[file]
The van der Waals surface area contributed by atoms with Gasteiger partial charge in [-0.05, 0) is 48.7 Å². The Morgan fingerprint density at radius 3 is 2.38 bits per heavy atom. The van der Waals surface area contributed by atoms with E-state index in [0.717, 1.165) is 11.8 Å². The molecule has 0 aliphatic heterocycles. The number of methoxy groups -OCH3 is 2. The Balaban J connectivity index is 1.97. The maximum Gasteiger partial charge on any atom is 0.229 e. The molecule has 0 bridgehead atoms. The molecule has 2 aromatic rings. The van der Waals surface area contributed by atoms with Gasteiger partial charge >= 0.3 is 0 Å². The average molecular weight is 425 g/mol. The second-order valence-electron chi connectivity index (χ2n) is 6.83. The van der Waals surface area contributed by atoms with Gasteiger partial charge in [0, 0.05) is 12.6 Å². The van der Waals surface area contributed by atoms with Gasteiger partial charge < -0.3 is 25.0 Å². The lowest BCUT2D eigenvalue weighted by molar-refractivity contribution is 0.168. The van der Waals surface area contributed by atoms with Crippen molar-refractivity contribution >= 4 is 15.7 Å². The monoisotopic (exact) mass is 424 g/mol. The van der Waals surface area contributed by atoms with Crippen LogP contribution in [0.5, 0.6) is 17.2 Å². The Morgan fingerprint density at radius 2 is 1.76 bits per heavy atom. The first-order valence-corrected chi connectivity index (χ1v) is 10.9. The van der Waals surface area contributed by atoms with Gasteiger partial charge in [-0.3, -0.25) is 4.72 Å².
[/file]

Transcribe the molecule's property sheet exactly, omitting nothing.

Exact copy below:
The van der Waals surface area contributed by atoms with Gasteiger partial charge in [-0.05, 0) is 48.7 Å². The Morgan fingerprint density at radius 3 is 2.38 bits per heavy atom. The van der Waals surface area contributed by atoms with E-state index in [0.717, 1.165) is 11.8 Å². The molecule has 0 aliphatic heterocycles. The number of methoxy groups -OCH3 is 2. The Balaban J connectivity index is 1.97. The maximum Gasteiger partial charge on any atom is 0.229 e. The molecule has 0 bridgehead atoms. The molecule has 2 aromatic rings. The van der Waals surface area contributed by atoms with Gasteiger partial charge >= 0.3 is 0 Å². The average molecular weight is 425 g/mol. The second-order valence-electron chi connectivity index (χ2n) is 6.83. The van der Waals surface area contributed by atoms with Gasteiger partial charge in [0, 0.05) is 12.6 Å². The van der Waals surface area contributed by atoms with Gasteiger partial charge < -0.3 is 25.0 Å². The lowest BCUT2D eigenvalue weighted by molar-refractivity contribution is 0.168. The van der Waals surface area contributed by atoms with Crippen molar-refractivity contribution >= 4 is 15.7 Å². The monoisotopic (exact) mass is 424 g/mol. The van der Waals surface area contributed by atoms with Crippen LogP contribution in [0.5, 0.6) is 17.2 Å². The Morgan fingerprint density at radius 2 is 1.76 bits per heavy atom. The first-order valence-corrected chi connectivity index (χ1v) is 10.9. The van der Waals surface area contributed by atoms with Gasteiger partial charge in [-0.3, -0.25) is 4.72 Å².